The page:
In the face of multiple demonstrations drawing thousands of protesters on Okinawa and nearby Tokunoshima, the Obama administration has demanded that the 2006 Futenma accord remain not only unaltered but also expanded, to allow for new facilities on Okinawa.
The accord states, among other things, that the United States will transfer 8,000 marines to Guam by the end of 2014. But newly elected Japanese Prime Minister Yukio Hatoyama, whose party has been out of power for decades, repeatedly pledged to have the U.S. base facilities transferred out of Okinawa if not out of Japan entirely. He first vowed to take care of this issue by the end of 2009. When that didn’t happen, he set a new deadline: May 31, 2010. When it became clear that Hatoyama could not meet this deadline and have his way, he flew to Okinawa, where locals held signs that read “Anger,” and he announced that the Futenma base would change locations but would remain on the island.
Bowing to U.S. pressure, Hatoyama, who was once purported to have staked his life on moving the base off the island, recently claimed that his views have changed. He said that gradually he came to appreciate the U.S. Marines for deterring military conflicts in the region.
If the United States withdrew all of its marines from Okinawa, the political dynamics of the region would not change. China would still dispatch submarines and other warships into waters near Okinawa, as China has done despite the U.S. military presence. North Korea would continue to lob missiles over Japan and into the Pacific Ocean, as North Korea has done despite the U.S. military presence. The U.S. military doesn’t deter so much as provoke warfare in Asia.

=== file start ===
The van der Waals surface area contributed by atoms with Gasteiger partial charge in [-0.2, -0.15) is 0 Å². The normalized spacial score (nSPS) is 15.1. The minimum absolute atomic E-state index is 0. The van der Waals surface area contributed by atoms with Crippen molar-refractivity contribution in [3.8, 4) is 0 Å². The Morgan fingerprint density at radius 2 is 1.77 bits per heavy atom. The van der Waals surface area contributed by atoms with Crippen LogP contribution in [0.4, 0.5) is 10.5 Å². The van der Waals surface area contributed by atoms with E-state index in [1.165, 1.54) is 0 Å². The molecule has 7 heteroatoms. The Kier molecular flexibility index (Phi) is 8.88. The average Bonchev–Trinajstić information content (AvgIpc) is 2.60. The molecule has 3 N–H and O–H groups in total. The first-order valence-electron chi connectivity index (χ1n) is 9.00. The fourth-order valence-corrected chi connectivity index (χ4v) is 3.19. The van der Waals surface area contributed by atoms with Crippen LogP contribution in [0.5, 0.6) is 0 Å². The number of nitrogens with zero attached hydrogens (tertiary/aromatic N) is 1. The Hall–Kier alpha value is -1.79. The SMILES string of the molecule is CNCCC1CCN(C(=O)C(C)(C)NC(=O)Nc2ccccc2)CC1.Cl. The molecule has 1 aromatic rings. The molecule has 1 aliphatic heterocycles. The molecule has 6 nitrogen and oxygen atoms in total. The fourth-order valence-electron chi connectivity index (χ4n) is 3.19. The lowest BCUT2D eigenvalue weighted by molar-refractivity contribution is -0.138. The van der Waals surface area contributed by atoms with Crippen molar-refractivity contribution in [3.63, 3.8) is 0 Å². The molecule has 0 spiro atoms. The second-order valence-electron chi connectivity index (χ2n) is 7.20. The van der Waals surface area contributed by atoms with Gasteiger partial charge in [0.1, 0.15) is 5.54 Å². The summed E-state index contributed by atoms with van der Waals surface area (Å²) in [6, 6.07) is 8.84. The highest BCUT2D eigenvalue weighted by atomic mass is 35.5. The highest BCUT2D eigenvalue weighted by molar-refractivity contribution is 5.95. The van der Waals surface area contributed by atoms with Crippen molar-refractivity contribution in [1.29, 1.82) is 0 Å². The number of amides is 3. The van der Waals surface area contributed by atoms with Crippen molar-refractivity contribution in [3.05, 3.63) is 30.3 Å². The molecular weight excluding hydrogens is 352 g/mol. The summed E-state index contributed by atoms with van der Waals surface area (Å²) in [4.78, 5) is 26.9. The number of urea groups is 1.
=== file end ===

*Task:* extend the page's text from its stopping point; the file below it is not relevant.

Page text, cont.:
Now is not the time to provoke China, the sleeping giant, or to give it a reason to ally with its restless neighbor, North Korea. Yet the U.S. presence in Okinawa has made both China and North Korea more than a little suspicious about U.S. intentions.
Japan can fend for itself, despite Article 9 of the Japanese constitution — which forbids the threat or use of Japanese military force — if only because Japan’s self-defense forces could one day become a true military. Some “conservatives” in the Liberal Democratic Party have pushed for amending Article 9 and for creating a conventional army, and this could happen. The threat of Japanese retaliation is enough to deter regional conflict. Rumors have it that Japan could go nuclear in less than 40 days. True or not, these rumors make other Asian countries hesitant to meddle with the country that has the second strongest economy in the world.
Hatoyama wants (or recently used to want) Japan to fend for itself. Okinawans want the U.S. base off their island. Tokunoshimans don’t want the U.S. base transferred to their island. It seems that no place, save for Tinian, a small island that’s part of the Northern Mariana Islands, a U.S. territory, wants to host the U.S. troops currently stationed in Okinawa. So why isn’t Tinian the top option for the Obama administration? And why not accelerate the process of troop withdrawal to Guam? Why would Obama insist on maintaining troop presence in Okinawa despite the option to relocate to a nearby island on U.S. soil, an island whose legislators have gone so far as to lobby to host the troops? Disturbing explanations come to mind — anything from U.S. preparations against North Korea, which recently sank a South Korean submarine, to good-old-fashioned hegemony.
Hatoyama and his party will soon lose power in Japan, in large part because of the Futenma base dispute. Obama has more or less guaranteed Hatoyama’s political demise. Let’s hope that Obama won’t force too many foreign leaders out of office. That might taint his saintly image.